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Professional Left 4 Dead | How E-sports failed to notice a truly unique experience

Gamingtodaynews1f - Professional Left 4 Dead | How E-sports failed to notice a truly unique experience
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Take whatever I am about to say with a grain of salt. Anyone more involved in the left 4 dead community will be far more qualified than me. I am just talking about my observations in the past week or so of watching competitive Left 4 Dead (L4D) videos on Youtube.

Quick summary of Left 4 Dead and Versus mode

Left 4 Dead allows you to play in a team of 4 survivors going from Point A to Point B. The map is filled with zombies and "Special Infected" that have special abilities (e.g. hunter pounces on you, disabling you and doing damage over time. Spitter spits acid that covers an area for a few seconds, doing damage over time).

The "Versus" mode in L4D has 4 human survivors vs 4 special infected. The special infected have a cooldown of 20 seconds between each life, giving the survivors some breathing room. Teams rotate, so the end of the round switches the teams. A score system tracks the distance the survivors make it before either (a) reaching the end (full points) or (b) getting wiped and all dying. You can only score points playing as survivors. Special Infected's entire goal is to reduce the number of points survivors get.

What a pub game of Versus mode looks like

If you've never played Versus in L4D, you've never experienced what I call "Doing your time" syndrome. This syndrome occurs because playing as the SI is just so much more fun than playing survivors. The only reason I personally play as survivors is to get to play SI the next round. There is a lot of fun to be had playing as survivors, but it is very stressful and requires a lot of teamwork and communication. L4D has a fairly toxic community so the teamwork tends to just not exist.

It's a lot easier to play SI as, even if you work alone, you can potentially do a lot of damage if the survivors aren't paying attention (to help each other).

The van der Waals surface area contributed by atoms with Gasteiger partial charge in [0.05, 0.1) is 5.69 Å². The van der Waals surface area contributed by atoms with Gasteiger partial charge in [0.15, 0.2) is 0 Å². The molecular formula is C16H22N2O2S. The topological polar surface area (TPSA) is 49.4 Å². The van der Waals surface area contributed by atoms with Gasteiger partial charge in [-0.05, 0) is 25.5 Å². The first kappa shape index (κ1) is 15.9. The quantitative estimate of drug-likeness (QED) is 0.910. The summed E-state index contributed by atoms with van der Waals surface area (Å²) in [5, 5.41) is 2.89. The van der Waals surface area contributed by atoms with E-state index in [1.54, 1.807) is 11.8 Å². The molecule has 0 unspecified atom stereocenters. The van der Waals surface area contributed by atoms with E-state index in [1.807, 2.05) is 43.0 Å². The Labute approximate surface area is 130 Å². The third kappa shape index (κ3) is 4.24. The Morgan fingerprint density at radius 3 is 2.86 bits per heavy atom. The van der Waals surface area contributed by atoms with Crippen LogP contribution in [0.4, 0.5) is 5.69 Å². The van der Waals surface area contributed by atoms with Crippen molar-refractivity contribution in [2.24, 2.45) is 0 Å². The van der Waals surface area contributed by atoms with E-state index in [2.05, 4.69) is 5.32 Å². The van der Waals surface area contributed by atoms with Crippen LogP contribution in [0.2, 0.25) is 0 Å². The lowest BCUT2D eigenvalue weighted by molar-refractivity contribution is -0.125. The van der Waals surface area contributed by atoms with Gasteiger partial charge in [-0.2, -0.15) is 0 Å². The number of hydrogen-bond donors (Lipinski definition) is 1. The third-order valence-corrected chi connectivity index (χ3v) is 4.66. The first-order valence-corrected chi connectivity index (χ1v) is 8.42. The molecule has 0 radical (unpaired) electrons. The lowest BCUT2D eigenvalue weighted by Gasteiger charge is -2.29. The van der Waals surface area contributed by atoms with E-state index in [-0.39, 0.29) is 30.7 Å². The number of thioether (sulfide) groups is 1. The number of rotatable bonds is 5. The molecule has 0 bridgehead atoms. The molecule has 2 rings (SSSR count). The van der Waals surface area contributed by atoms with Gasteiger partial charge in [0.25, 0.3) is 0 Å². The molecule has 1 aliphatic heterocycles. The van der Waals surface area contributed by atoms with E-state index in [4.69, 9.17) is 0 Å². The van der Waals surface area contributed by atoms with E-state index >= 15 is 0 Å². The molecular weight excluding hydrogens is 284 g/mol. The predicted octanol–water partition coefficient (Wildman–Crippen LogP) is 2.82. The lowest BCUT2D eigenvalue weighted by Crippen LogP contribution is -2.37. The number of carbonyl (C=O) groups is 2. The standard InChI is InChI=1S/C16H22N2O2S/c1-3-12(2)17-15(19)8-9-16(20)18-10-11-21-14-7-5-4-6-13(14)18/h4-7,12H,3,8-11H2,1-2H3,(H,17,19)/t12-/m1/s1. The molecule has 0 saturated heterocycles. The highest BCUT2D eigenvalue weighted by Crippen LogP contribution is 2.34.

The average game goes like this:

  1. One team randomly has the better players at the start of a match
  2. That team manages to get through the survivor round without getting wiped out
  3. That team proceeds to cause a lot of damage as SI, making the losing team rage quit slowly
  4. The game continues as the winning team hits a stride and the losing team keeps haemorrhaging players

The importance of teamwork

A lot of the SI having disabling abilities. This means that, once a survivor is grabbed/attacked by this SI, they are helpless and rely on the other survivors for help. This immediately drastically increases the importance of communication and spacial awareness. There would be multiple tiers of this:

Tier 1: Knowing when your teammate is disabled and going to help them

Tier 2: Knowing when your teammate would be vulnerable and sticking with them to protect them if something happens (stick together basically)

Tier 3: Knowing where the SI could attack from (SI can only spawn outside survivors' line of sight) and adjusting your positioning to compensate

Tier 4: Actively blocking the SI from spawning by maintaining line of sight on dangerous spawn points until your team is clear of the area.

Tier 5+: I don't know. I'm not a professional L4D player.

Doing all this, while trying to move forward in a map and constantly killing normal zombies (common infected) in your way, can lead to some real chaos. All the SI have to do, is increase the chaos and capitalise on it. If you've played any pub game of anything, the inherent chaos is already there. Playing outside of Versus mode (i.e. survivors only against AI SI), and the survivors still get wiped all the time. With humans behind the SI, you would imagine the odds will always be in SI's favour.